An Underrated Tool

My very first professional dictionary was the trusty Simon & Schuster, the “great white whale”. I got it for my first translation practicum back in undergraduate school, when we turned in handwritten translation exams and carried our backbreaking dictionaries to the classroom.  A few years after that, I am embarrassed to admit I thought was the next best thing after Wikipedia, before time and graduate school taught me the hard lessons about finding real sources.

These days, if you were to ask me what my favorite tool is, what I cannot translate without, I would have to say hands down that is the thesaurus.  It is surprising how rarely it is mentioned, even by translation educators, who seem to prefer corpora for fancy tools beyond your usual bilingual dictionary. I do not know if that is because it is obvious (“of course the thesaurus is an indispensable tool, that goes without saying, my little grasshopper!”) or whether people just don’t use it that much.

The process is simple: you see the word in your source language and, if you cannot think of a translation in the target language immediately, consider a synonym of the source word off the top of your head.  Translate that.  A variation of this is to think of a word that comes close to your source word in your target language but is not quite what you’re looking for, then look it up in the thesaurus.  This is usually a rewarding solution when that trusty dictionary is not turning out any interesting results.  It becomes especially necessary when dealing with challenging concepts densely packed into one or two words and coated with all sorts of historical and psychological associations in the source language culture –as is so often the case with English.  For example, enhance and engage are sometimes difficult to deal with in Spanish, as the first one’s more direct translation, mejorar, is far too general for most contexts and there is no clear, direct, everyday solution to the second one.  In both cases, I can take whatever the dictionary offered as a translation and put it in the thesaurus.  That way, I can adapt the general concept to the context.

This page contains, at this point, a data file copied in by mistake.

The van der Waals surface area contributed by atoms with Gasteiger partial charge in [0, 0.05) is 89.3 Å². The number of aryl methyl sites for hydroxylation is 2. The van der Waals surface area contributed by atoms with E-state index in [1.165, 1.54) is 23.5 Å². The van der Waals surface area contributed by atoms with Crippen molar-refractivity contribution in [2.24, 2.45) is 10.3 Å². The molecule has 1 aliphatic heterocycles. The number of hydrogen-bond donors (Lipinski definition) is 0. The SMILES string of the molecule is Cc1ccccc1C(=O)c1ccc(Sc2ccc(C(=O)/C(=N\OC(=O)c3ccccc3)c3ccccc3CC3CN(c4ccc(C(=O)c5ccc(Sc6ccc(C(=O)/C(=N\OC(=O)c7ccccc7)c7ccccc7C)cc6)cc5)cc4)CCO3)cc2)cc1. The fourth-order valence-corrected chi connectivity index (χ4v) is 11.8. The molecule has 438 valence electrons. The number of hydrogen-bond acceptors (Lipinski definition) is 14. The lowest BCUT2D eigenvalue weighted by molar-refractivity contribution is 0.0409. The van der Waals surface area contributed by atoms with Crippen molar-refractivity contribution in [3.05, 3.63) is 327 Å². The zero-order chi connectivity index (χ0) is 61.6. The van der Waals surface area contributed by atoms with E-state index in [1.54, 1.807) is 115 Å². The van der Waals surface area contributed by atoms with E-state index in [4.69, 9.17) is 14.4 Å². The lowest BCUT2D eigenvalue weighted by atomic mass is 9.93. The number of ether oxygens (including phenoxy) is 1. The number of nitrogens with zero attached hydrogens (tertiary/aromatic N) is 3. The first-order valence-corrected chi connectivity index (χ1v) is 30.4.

One final advantage of the thesaurus that just cannot be overlooked is that it allows your mind to think of certain words in different ways instead of the very limited possibilities returned by many dictionaries; that is, thinking in semantic or conceptual blocks instead of individual words.   This will also give your target language prose a bit more personality by making it more varied and lexically rich.

This is the trustworthy thesaurus that has gotten me out of many a bind in the past.

¡Hasta pronto!

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